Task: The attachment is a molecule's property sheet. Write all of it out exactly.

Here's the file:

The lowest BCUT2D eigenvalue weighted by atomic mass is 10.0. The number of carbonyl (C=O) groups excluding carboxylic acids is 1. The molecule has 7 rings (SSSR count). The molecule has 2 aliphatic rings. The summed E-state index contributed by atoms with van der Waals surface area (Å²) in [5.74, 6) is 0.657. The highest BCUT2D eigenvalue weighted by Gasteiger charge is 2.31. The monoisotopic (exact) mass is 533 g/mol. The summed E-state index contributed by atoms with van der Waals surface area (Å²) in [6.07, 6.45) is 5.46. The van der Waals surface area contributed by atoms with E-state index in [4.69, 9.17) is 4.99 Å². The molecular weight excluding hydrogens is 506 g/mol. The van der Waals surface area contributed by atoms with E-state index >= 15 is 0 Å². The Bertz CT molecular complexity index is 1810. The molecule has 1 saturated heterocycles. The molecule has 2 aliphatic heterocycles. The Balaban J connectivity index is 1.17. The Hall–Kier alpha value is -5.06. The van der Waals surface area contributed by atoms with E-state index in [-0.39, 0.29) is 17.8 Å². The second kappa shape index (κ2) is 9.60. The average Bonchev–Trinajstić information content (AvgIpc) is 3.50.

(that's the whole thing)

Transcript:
The lowest BCUT2D eigenvalue weighted by atomic mass is 10.0. The number of carbonyl (C=O) groups excluding carboxylic acids is 1. The molecule has 7 rings (SSSR count). The molecule has 2 aliphatic rings. The summed E-state index contributed by atoms with van der Waals surface area (Å²) in [5.74, 6) is 0.657. The highest BCUT2D eigenvalue weighted by Gasteiger charge is 2.31. The monoisotopic (exact) mass is 533 g/mol. The summed E-state index contributed by atoms with van der Waals surface area (Å²) in [6.07, 6.45) is 5.46. The van der Waals surface area contributed by atoms with E-state index in [4.69, 9.17) is 4.99 Å². The molecular weight excluding hydrogens is 506 g/mol. The van der Waals surface area contributed by atoms with E-state index >= 15 is 0 Å². The Bertz CT molecular complexity index is 1810. The molecule has 1 saturated heterocycles. The molecule has 2 aliphatic heterocycles. The Balaban J connectivity index is 1.17. The Hall–Kier alpha value is -5.06. The van der Waals surface area contributed by atoms with E-state index in [-0.39, 0.29) is 17.8 Å². The second kappa shape index (κ2) is 9.60. The average Bonchev–Trinajstić information content (AvgIpc) is 3.50.